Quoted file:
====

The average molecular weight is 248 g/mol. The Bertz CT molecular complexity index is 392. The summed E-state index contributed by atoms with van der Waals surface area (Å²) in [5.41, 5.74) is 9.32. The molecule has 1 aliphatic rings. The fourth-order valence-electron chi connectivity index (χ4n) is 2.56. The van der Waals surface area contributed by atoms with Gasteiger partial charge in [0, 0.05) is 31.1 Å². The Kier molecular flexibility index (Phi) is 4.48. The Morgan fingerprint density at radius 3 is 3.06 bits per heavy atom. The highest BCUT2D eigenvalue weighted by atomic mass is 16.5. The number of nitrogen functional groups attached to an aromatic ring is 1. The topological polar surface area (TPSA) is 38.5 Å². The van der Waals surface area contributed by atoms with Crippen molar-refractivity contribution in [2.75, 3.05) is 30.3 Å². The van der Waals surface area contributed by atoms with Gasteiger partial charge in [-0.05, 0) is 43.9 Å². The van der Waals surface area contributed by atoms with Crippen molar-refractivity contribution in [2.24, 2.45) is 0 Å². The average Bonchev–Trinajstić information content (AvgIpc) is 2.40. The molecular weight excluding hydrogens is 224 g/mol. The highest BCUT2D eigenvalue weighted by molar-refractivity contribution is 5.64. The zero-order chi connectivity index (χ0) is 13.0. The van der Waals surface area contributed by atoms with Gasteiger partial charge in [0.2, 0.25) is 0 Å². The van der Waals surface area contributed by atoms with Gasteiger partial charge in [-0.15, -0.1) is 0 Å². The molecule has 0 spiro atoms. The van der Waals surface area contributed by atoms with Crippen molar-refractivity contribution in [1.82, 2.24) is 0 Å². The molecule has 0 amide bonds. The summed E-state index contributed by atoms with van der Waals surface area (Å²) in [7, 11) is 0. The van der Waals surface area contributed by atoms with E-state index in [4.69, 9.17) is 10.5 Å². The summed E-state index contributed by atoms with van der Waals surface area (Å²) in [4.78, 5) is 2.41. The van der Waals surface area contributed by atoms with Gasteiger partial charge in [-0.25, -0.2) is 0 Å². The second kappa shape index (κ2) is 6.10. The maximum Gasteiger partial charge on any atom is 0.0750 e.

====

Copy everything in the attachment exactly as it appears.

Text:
The average molecular weight is 248 g/mol. The Bertz CT molecular complexity index is 392. The summed E-state index contributed by atoms with van der Waals surface area (Å²) in [5.41, 5.74) is 9.32. The molecule has 1 aliphatic rings. The fourth-order valence-electron chi connectivity index (χ4n) is 2.56. The van der Waals surface area contributed by atoms with Gasteiger partial charge in [0, 0.05) is 31.1 Å². The Kier molecular flexibility index (Phi) is 4.48. The Morgan fingerprint density at radius 3 is 3.06 bits per heavy atom. The highest BCUT2D eigenvalue weighted by atomic mass is 16.5. The number of nitrogen functional groups attached to an aromatic ring is 1. The topological polar surface area (TPSA) is 38.5 Å². The van der Waals surface area contributed by atoms with Crippen molar-refractivity contribution in [2.75, 3.05) is 30.3 Å². The van der Waals surface area contributed by atoms with Gasteiger partial charge in [-0.05, 0) is 43.9 Å². The van der Waals surface area contributed by atoms with Crippen molar-refractivity contribution in [2.24, 2.45) is 0 Å². The average Bonchev–Trinajstić information content (AvgIpc) is 2.40. The molecular weight excluding hydrogens is 224 g/mol. The highest BCUT2D eigenvalue weighted by molar-refractivity contribution is 5.64. The zero-order chi connectivity index (χ0) is 13.0. The van der Waals surface area contributed by atoms with Gasteiger partial charge in [0.2, 0.25) is 0 Å². The van der Waals surface area contributed by atoms with Gasteiger partial charge in [-0.15, -0.1) is 0 Å². The molecule has 0 spiro atoms. The van der Waals surface area contributed by atoms with Crippen molar-refractivity contribution in [1.82, 2.24) is 0 Å². The molecule has 0 amide bonds. The summed E-state index contributed by atoms with van der Waals surface area (Å²) in [7, 11) is 0. The van der Waals surface area contributed by atoms with E-state index in [4.69, 9.17) is 10.5 Å². The summed E-state index contributed by atoms with van der Waals surface area (Å²) in [4.78, 5) is 2.41. The van der Waals surface area contributed by atoms with Gasteiger partial charge in [-0.25, -0.2) is 0 Å². The second kappa shape index (κ2) is 6.10. The maximum Gasteiger partial charge on any atom is 0.0750 e.